"We All Have a Role in our Collective Liberation": Dua Saleh on the Single "body cast"
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Dua Saleh: “We All Have a Role in Our Collective Liberation”

Dua Saleh. Photo: Izzy Commers, courtesy the artist.

Spurred by the murder of George Floyd, Minnesota-based singer-songwriter Dua Saleh recently released “body cast,” a single that condemns police brutality and injustice. “We must take action to ensure the safety of our community,” Saleh said in a statement accompanying the release. “We demand justice for the family of George Floyd and countless others who have had their lives stolen by the police.” On the week Saleh would’ve graced the stage for Rock the Garden 2020, Walker curators Doug Benidt and Pavel Pyś invited them to share more about “body cast” and their recent work.

DOUG BENIDT (DB) & PAVEL PYŚ (PP)

Your sounds and words reveal a deep amalgam of international interests. Could you site a few pivotal influences?

DUA SALEH (DS)

Beyoncé

Nancy Ajram

Mohamad Wardi

Skepta

Burna Boy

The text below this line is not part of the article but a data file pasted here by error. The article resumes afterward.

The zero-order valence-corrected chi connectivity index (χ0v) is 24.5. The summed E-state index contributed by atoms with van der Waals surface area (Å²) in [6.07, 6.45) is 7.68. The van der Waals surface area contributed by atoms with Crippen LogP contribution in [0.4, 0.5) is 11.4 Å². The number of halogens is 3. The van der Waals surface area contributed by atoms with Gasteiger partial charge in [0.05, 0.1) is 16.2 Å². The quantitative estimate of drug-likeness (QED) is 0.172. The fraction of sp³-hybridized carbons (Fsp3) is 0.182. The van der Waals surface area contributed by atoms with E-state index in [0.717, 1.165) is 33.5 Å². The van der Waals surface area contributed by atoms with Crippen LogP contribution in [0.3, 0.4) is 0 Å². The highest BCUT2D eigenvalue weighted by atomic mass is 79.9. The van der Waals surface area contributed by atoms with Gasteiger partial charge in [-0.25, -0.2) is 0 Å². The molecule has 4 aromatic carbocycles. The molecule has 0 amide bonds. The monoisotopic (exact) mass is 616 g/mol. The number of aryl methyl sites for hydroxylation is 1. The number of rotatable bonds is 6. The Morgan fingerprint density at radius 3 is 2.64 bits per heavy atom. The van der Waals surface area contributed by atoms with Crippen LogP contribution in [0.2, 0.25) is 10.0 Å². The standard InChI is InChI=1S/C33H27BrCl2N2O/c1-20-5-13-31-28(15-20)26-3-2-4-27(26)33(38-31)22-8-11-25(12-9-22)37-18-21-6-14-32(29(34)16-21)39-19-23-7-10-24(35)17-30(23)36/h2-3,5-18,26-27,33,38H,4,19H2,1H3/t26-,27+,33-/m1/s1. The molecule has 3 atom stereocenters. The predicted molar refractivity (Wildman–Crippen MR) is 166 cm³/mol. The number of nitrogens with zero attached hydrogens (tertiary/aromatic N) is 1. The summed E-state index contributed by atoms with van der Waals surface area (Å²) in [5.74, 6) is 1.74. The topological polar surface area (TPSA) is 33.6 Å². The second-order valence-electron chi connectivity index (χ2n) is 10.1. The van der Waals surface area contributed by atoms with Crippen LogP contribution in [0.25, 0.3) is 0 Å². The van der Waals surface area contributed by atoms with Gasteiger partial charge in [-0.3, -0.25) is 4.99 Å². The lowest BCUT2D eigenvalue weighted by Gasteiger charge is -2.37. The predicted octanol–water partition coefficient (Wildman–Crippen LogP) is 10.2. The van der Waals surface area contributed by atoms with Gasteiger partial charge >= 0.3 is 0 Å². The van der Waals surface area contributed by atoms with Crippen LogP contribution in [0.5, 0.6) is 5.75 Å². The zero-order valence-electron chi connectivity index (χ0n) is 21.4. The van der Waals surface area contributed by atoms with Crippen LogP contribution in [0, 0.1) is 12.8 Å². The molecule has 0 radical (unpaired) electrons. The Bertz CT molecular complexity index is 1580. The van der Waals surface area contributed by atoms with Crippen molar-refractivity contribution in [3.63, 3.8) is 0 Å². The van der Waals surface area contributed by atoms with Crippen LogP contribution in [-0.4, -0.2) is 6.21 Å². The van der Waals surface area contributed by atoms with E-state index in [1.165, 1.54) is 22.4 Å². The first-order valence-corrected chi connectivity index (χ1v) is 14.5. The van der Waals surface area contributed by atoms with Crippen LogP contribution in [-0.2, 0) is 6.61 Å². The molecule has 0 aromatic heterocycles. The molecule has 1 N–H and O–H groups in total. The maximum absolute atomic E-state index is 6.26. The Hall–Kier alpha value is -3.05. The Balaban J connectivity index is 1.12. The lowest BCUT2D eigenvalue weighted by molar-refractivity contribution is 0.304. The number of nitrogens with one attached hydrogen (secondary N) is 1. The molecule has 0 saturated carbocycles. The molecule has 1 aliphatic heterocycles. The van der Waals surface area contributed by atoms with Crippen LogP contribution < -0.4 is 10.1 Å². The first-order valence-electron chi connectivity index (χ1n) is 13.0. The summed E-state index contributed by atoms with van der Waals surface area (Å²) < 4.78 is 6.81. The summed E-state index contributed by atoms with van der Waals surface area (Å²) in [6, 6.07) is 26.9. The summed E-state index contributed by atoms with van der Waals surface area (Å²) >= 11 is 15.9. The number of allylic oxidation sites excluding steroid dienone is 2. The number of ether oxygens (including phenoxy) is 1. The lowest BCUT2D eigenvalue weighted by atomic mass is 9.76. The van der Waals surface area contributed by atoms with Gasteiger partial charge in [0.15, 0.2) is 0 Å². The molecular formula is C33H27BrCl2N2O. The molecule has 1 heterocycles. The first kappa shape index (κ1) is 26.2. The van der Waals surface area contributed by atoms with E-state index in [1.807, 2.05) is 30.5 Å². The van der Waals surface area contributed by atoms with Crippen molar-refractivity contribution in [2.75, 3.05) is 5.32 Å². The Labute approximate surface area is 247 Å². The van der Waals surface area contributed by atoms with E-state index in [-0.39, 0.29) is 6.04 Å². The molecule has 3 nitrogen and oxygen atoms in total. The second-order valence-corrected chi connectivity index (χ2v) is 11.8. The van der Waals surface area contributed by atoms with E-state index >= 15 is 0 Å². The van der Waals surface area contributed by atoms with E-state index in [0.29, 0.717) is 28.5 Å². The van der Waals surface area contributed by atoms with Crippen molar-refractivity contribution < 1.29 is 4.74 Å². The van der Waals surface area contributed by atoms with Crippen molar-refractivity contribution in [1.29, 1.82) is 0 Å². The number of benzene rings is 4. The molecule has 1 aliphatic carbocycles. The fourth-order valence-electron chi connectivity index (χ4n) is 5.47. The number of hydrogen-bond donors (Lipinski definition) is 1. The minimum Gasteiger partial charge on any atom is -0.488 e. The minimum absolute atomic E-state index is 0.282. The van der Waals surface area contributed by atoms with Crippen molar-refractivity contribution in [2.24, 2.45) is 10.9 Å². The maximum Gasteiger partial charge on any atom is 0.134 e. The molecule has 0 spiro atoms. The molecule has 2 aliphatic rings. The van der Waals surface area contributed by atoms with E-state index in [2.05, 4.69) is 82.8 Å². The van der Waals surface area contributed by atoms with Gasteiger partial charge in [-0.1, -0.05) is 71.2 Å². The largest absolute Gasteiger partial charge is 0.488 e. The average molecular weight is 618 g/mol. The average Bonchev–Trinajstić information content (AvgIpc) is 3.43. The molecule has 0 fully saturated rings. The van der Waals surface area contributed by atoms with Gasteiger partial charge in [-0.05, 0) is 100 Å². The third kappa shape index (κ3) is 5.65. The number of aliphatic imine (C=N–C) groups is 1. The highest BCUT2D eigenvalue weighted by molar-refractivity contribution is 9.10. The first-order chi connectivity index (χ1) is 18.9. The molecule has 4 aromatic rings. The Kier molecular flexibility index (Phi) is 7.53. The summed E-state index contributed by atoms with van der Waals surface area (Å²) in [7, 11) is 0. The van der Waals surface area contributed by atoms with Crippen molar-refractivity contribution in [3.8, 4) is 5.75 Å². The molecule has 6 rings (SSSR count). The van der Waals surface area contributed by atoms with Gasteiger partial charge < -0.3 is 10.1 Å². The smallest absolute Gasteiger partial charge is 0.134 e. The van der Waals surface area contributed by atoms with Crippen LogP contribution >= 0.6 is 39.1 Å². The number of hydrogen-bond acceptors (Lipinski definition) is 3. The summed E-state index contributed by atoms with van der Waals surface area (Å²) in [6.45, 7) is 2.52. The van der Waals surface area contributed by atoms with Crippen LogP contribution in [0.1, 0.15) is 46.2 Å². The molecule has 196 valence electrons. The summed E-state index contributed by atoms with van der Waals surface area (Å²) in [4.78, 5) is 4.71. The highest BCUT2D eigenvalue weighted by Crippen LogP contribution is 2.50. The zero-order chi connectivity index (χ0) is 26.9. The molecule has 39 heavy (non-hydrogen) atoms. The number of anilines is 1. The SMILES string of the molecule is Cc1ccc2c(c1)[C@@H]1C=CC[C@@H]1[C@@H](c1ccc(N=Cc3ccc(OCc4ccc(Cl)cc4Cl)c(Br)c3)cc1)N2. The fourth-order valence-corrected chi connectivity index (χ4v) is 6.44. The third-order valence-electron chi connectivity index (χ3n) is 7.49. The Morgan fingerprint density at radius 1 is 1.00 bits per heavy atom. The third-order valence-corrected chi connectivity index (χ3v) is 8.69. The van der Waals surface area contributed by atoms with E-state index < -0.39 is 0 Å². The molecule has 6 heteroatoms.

DB & PP

You’re 25 and are exploring music, poetry, theater, and visual art. Do you think all these desires might coalesce somehow? And where would that evolution take you?

DS

I’m naturally drawn to spaces that allow room for imaginative curiosity and catharsis. All of these disciplines exist in an ecosystem that allows artists to transform their healing and storytelling practices. Often my music is poetically inclined, I arrive at concerts with a theatrical stage presence, and my visuals are informed by my writings/performance. I hope that through the full breadth of multidisciplinary art making, I can evolve into a more thoughtful and artist than ever before.

DB & PP

You wrote body cast over a year ago with the Minneapolis-based producer Psymun. Can you describe the original context in which the song was written, as well as how the murder of George Floyd urged you to release the song now?

DS